I’ve thought about this blog post a fair bit over the past few days. Yep, over-analyzing is one of my (most probably, our) frequent habits. I am a product of a Western culture and mindset, after all. I look at my ‘to do’ lists and more often than not, engage in a bunch of mental gyrations – trying to figure out the perfect way to get things done, please my clients, my friends, my colleagues, and so on.
So, coming to the Kaiut method and its emphasis on feeling and sensation was a revelation of sorts for me. It started simply – go explore a new form of yoga. But that method quickly created dissonance in my habituated life. Not just the habits in my body but the habits of my mind. Rather than analyze the sensations, I was invited to just ‘feel’- not interpret, not figure out, not understand. This was not a place within my normal range of experience.
Oddly – at least for me- it wasn’t all that difficult in the beginning. Sure, I had moments of questioning and suspicion, but it was more like an open invitation to explore something I’d always been curious about, but had not yet acknowledged as important or useful in my daily life. The invitation was subtle, elegant, maybe even seductive in its simplicity. All I had to do was be there, be present, be curious and explore – no need to work to rearrange the experience with some sort of meta framework in my mind.
So here I found myself, in a new yoga practice where I could begin to let go of my analytical learning and training approach. Instead, I could practice for an hour and suspend all my thinking and ‘feeling’ (ha, thinking about feeling) habits.
This is an important piece: I could SUSPEND my analytical habits. Yep, stop them in their tracks. I could be curious – be open to experiencing my mind and my body in new ways. I could just observe and ‘ask’, but not out of habit. I observed out of curiosity – out of a desire to learn and explore freely. As that observation sinks in I realize, essentially, I had begun to surrender my old system of understanding my own physical, emotional and spiritual self.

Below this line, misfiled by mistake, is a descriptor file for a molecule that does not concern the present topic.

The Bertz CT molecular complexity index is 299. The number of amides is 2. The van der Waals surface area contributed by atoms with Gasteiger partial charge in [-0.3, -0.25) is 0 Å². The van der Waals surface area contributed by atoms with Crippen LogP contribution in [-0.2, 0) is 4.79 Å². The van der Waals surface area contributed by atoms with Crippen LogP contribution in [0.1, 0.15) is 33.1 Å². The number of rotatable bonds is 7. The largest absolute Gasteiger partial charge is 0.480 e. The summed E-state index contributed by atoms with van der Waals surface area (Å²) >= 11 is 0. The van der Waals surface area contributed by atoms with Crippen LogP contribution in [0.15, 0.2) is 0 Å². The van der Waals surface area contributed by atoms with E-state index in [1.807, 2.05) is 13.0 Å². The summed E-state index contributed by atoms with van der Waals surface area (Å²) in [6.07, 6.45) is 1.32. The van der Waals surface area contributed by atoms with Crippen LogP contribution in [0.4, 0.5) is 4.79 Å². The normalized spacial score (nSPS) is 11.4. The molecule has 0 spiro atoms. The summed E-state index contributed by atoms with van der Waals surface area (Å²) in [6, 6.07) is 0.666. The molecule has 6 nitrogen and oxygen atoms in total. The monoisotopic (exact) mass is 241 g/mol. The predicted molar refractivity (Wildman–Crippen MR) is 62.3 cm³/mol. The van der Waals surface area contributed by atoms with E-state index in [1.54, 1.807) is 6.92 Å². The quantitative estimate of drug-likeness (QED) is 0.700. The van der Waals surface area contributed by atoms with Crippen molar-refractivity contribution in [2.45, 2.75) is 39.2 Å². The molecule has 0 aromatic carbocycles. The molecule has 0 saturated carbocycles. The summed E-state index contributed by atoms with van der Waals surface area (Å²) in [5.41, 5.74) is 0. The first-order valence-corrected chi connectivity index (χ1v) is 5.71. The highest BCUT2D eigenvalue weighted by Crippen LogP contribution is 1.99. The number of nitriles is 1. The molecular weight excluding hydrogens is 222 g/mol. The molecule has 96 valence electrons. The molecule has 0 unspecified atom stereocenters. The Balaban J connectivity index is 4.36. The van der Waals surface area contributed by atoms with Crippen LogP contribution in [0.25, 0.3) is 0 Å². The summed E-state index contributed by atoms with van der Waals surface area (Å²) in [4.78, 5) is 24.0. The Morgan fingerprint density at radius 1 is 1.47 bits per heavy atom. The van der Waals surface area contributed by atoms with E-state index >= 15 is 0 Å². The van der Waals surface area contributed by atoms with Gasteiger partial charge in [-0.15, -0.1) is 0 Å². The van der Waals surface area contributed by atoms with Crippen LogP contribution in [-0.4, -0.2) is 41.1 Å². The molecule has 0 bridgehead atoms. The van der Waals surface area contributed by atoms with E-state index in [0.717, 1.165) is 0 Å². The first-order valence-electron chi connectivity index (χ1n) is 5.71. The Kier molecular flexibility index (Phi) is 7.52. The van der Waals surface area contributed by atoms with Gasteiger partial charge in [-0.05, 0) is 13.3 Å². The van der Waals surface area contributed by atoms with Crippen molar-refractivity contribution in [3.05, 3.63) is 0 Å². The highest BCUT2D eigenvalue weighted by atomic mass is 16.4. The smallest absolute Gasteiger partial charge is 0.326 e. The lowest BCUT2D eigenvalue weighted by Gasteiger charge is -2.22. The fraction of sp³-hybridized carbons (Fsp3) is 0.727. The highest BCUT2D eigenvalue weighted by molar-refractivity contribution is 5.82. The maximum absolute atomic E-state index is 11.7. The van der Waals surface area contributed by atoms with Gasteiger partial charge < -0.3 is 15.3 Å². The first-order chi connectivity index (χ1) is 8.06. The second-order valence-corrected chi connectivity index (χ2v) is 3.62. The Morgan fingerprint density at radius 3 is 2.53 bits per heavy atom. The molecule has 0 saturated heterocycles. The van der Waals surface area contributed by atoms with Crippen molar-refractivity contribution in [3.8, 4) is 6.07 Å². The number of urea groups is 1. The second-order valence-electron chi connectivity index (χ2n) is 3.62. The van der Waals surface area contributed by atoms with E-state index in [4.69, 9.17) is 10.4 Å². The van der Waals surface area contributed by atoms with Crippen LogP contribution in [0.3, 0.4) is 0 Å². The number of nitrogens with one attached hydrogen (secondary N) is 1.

Up to this point my mindfulness explorations were primarily determined by what I read. Buddhist & existential writers who challenged my notions of reality to be sure – but, in the end – though they got me closer to the experience of being more present in everyday life, there was very little ‘felt’ presence. That point where the experience of being alive felt connected, in-the-flow and of the moment. I thought about presence but didn’t feel it.
As the weeks and months practicing Kaiut moved along, I found myself finding freedom and mobility in my body that I hadn’t experienced for 10 plus years, probably more. I could get up in the morning with no aches or stiffness. My calves didn’t cramp at night and my lower back wasn’t a ‘stretch and groan’ phenomenon. And it didn’t stop there. There is new freedom in my mind as well.
So, here I am, nearly 2 years into my practice, and I have no clear idea where this practice will take me, but based on my experience so far I’m not remotely concerned about that. I’m not even analyzing it!
I’m just grateful for finding this method and how it has brought my focus to the moment, finding presence in the practice and in everyday life. And I am humbled now being a teacher of the method to be able to share this gift with others.
Darvin Ayre, Kaiut Yoga Studio, Boulder CO USA